7th October 2021 – (Hong Kong) According to Hong Kong Observatory, a strong to gale force northeast monsoon will persist over the coast of Guangdong in the next couple of days. The area of low pressure over the central part of the South China Sea intensifies gradually and it may develop into a tropical cyclone today and tomorrow. It may then move towards Hainan Island and Beibu Wan, maintaining a distance of over 500 kilometres from Hong Kong. Under the combined effect of the northeast monsoon and the low pressure system, it will be windy with heavy rain, squalls and rough seas with swells locally on Friday and over the weekend. If the low pressure system intensifies significantly or edges even closer to Hong Kong, the Observatory will then need to consider the issuance of the Tropical Cyclone Warning Signals. As the weather will be unsettled around this weekend, outdoor activities may be affected. Members of the public should take note of changes in weather and the latest weather information from the Observatory.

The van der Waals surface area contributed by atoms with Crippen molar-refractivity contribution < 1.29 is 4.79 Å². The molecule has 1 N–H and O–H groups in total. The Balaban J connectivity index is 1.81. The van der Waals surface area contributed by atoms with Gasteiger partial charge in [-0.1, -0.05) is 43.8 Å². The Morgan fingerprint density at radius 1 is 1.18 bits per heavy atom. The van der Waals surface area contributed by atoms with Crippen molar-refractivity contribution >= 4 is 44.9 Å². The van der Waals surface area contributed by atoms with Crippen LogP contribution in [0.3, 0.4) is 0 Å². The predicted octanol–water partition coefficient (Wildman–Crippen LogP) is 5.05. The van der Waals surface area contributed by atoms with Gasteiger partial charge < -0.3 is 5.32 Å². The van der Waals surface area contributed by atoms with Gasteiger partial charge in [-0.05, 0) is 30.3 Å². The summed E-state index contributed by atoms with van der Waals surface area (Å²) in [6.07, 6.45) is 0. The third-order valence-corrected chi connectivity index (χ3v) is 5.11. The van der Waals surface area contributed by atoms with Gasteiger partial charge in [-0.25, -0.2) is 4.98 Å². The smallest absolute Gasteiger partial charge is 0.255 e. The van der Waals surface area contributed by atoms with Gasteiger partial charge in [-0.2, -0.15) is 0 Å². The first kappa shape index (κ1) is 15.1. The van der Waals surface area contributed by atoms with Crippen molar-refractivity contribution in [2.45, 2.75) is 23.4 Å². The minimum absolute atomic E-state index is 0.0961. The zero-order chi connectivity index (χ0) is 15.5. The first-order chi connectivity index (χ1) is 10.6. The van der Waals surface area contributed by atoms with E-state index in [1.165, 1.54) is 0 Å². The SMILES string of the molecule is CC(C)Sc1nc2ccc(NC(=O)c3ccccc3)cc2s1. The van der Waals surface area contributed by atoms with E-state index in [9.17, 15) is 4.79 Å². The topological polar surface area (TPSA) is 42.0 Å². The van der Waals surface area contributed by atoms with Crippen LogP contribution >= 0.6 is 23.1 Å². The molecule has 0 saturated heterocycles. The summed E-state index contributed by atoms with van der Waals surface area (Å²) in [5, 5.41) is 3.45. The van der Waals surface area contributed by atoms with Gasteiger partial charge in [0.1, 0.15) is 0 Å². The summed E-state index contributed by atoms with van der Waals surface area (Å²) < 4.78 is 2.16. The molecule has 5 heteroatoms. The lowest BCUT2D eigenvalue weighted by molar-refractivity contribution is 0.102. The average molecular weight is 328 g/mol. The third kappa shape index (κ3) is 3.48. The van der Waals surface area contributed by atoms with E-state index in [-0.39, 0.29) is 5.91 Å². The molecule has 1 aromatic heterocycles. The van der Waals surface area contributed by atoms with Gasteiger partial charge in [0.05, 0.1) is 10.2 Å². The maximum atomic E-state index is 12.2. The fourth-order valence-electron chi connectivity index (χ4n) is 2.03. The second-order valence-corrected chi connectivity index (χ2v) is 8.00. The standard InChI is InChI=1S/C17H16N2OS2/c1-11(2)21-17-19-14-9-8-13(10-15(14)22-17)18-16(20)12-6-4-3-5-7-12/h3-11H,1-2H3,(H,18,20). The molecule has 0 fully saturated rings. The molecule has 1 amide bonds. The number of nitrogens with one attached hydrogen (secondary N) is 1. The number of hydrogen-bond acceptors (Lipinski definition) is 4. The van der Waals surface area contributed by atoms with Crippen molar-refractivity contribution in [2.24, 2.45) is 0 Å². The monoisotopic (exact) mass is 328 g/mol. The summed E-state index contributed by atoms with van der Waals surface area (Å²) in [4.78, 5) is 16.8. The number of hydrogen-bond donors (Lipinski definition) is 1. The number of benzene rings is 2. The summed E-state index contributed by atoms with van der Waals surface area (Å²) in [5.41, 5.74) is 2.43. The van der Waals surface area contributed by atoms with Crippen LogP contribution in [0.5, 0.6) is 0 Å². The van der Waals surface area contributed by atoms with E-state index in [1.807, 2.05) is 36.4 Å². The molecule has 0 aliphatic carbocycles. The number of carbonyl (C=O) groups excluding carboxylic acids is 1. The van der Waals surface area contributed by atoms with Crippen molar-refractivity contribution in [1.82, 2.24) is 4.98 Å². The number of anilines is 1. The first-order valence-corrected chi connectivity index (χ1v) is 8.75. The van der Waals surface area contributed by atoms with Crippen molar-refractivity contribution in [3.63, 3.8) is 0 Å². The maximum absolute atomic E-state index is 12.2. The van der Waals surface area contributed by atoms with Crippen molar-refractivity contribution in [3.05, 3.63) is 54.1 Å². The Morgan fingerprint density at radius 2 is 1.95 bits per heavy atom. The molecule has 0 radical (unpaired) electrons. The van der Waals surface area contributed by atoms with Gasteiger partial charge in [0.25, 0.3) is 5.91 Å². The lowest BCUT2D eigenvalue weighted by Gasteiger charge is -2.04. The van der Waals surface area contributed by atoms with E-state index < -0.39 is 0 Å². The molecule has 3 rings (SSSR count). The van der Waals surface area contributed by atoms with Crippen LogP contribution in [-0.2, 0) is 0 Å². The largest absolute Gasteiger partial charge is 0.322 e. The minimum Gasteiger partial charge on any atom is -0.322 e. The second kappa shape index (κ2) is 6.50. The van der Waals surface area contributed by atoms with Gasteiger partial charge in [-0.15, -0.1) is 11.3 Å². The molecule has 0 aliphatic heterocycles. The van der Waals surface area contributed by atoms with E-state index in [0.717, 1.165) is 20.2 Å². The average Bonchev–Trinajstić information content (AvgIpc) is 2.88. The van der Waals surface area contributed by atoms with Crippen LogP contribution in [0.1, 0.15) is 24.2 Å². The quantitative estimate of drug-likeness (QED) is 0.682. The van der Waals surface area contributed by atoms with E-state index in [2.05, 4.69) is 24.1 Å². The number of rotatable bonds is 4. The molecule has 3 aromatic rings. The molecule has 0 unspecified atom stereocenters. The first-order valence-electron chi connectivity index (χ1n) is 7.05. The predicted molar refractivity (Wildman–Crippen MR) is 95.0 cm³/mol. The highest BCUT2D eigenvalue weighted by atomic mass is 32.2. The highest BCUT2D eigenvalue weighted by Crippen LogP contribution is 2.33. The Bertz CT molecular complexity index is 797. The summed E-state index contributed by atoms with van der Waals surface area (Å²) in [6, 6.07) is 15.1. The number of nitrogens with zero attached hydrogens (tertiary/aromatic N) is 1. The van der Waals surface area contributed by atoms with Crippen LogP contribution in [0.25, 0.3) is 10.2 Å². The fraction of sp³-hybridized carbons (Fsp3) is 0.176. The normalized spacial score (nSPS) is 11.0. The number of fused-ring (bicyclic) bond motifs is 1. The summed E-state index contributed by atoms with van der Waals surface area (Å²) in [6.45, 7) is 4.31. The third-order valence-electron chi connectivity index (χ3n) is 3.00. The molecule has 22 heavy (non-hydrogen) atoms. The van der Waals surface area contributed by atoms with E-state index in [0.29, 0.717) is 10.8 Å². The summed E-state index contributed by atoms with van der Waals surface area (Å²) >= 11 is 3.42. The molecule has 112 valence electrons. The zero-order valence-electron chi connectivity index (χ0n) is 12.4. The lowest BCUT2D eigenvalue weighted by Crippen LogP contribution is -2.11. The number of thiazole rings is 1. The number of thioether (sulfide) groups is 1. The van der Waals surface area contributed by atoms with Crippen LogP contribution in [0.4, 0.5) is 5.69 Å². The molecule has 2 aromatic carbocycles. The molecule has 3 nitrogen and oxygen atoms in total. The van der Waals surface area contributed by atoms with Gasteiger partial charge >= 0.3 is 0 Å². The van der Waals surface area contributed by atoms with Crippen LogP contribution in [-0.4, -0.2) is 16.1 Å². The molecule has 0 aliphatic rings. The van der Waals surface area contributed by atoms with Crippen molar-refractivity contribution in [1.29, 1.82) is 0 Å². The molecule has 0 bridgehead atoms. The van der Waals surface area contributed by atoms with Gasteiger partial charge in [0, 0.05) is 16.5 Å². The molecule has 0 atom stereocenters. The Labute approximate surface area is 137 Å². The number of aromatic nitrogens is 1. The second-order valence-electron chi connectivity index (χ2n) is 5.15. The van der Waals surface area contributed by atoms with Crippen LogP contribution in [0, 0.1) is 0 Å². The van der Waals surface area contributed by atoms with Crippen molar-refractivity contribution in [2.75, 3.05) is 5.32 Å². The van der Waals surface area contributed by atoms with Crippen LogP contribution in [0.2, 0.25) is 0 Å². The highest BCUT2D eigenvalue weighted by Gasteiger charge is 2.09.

Besides, the broad area of low pressure currently over the western North Pacific is expected to develop gradually and move towards the vicinity of Luzon early next week. It may then enter and move across the northern part of the South China Sea, edging closer to the coast of southern China. The Observatory will closely monitor its movement.
Observatory also announced at 12.30pm that strong winds are expected from the east. The public should beware of the possible danger brought by rough seas.
Under the combined effect of the northeast monsoon and the low pressure system, the coast of Guangdong will be windy tomorrow (8th) and during the weekend. There will be heavy winds and heavy rains. The Observatory also predicts that strong winds may reach speed equivalent to Gale Or Storm Signal No. 8 tomorrow and Saturday (9th).
Meanwhile the Leisure and Cultural Services Department announced this morning that due to the big waves, red flags have been hoisted at 9 beaches, reminding the public not to swim at these beaches.